A study of the attributes of the life of one Fernando Pessoa reminds us of the unique nature of such a man. Although largely a mysterious poet or lyricist of his time in pre-war Portugal, he was often thought of and referenced as to being a mystic. His defense of Freemasonry was pronounced. He was born in Lisbon, Portugal in 1888 and died in November of 1935. He was remembered for “Mensagem” (Message) a book of forty-four poems published. He often would publish under various pseudonyms such as; Alberto Caeiro, Ricardo Reis, and Alvaro de Campos. All in an effort to express his diverse and sometimes confrontational opinions on a range of topics. Fernando Pessoa was big on the soul as well as prose and poetry. It became what he called a “privileged vehicle”.
He said “In prose we speak freely. We can incorporate poetic rhythms, and yet remain outside them”. He wrote in both English and Portuguese. He self-published of his English poetry in 1918 called “The Mad Fiddler”. He authored long essays that over time became chaotic as his English began to go astray. He continued to write in English up until his death. By 1912 Portuguese had overtaken his English as his main writing technique. In his youth he spent a number of years in South Africa where English was the primary language.
The “book of disquiet” Fernando’s seminal work of literature expresses much of the thinking and opinions. Pessoa was held in such high regard as the father of Portuguese poetry, that his body is entombed in a place called Jeronimo’s Monastery where Vasco De Gama, Eusebio, Amalia, and other notable Portuguese luminaries rest.
(Portuguese Fado singer), and Eusebio, (world’s greatest footballer as many other noted Portuguese dignitaries are entombed here amongst the cloisters of this place in Lisbon, Portugal. Pessoa was captivated by Freemasonry! He owned hundreds of books and writings on Occultism. Ranging from the Occult to Kabbalah and yes, Rosicrucianism. He studied numerous spiritual paths and was an astute student of Astrology. He was not a believer of a particular creed and was agnostic to the general thought of spiritual supremacy. He was especially interested in the theories of Rosicrucianism. The symbol and its initiation leading through successive degrees and its union with God This fueled his passion for Astrology. “what operates on us is a destiny” he wrote. The richness of this connection of Astrology to the stars symbolizes Rosicrucian which in turn, is related to Freemasonry and Kabbalism in his analysis. Fernando Pessoa also claims an Initiation into Portuguese Knight Templary. However, no proof of this exists. Fernando also had an ongoing friendship with English mystic and Freemason protagonist Aleister Crowley who visited Lisbon in 1930. In a number of esoteric poems Fernando’s spiritual inspiration grew exponentially.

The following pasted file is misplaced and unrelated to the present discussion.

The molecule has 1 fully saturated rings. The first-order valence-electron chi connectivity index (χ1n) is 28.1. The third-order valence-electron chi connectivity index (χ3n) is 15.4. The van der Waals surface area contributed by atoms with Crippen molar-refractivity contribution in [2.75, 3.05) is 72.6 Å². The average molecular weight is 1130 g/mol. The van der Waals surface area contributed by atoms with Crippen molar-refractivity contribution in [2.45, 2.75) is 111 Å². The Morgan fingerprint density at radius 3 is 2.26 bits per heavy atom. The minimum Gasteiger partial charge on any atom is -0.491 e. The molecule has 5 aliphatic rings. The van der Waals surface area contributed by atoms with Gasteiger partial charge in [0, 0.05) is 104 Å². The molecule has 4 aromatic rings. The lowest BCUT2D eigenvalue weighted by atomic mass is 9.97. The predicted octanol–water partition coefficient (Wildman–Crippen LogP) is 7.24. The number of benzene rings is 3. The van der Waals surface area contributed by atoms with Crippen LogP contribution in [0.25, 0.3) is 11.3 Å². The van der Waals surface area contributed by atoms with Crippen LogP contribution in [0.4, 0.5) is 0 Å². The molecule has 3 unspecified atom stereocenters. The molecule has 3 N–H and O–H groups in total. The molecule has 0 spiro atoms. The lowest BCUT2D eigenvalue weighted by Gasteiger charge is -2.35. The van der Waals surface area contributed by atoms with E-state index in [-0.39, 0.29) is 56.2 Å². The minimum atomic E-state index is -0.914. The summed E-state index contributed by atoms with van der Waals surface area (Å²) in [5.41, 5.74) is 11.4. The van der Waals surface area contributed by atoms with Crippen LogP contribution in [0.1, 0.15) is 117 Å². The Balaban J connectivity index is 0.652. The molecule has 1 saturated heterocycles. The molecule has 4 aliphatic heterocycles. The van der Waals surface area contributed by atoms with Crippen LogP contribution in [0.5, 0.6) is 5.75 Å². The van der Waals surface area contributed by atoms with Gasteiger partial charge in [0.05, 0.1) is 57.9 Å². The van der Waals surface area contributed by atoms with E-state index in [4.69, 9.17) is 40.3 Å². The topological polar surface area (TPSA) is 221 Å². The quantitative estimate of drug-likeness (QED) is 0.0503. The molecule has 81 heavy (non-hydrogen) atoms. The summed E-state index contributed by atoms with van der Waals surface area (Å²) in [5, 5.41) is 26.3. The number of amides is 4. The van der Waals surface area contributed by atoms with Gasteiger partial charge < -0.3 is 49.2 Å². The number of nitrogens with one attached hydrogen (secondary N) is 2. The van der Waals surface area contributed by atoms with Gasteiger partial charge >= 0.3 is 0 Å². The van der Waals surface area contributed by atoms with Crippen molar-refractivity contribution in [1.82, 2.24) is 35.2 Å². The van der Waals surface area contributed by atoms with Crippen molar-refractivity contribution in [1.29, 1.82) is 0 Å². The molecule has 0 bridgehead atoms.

He began to write on the hermetic traditions extensively in his work. Many of his writings from this period are on the subject and are tied strongly to astrological interpretations being intertwined which leads to his mystical side of the though and the alignment with kabbalistic traditions. He later writes in “The book of disquiet” a recount of a variety of religious experiences. He writes and I quote; “frightful nights hunched over tomes by mystics and Kabbalist’s” “rites of the Kabala and the Templars oppressed me for a long time. He continues; “today I am an ascetic in my religion of myself. A cup of coffee, a cigarette and my dreams can substitute quite well for the universe and it’s stars, for work, for love, and even beauty and glory”. As can be seen Fernando was a complex individual at a time whereby free thought and religious beliefs were not exactly an item in vogue in early European cultures of the 20th century. For all his failings and self-professed beliefs Fernando Pessoa reminds us all of Freemasonry’s demonstrations of God given right and free thought that we so earnestly solicit in our masonic undertakings and our daily life.
Pessoa, F., & Zenith, R. (Ed.). (2000). The Selected Prose of Fernando Pessoa. Grove Press.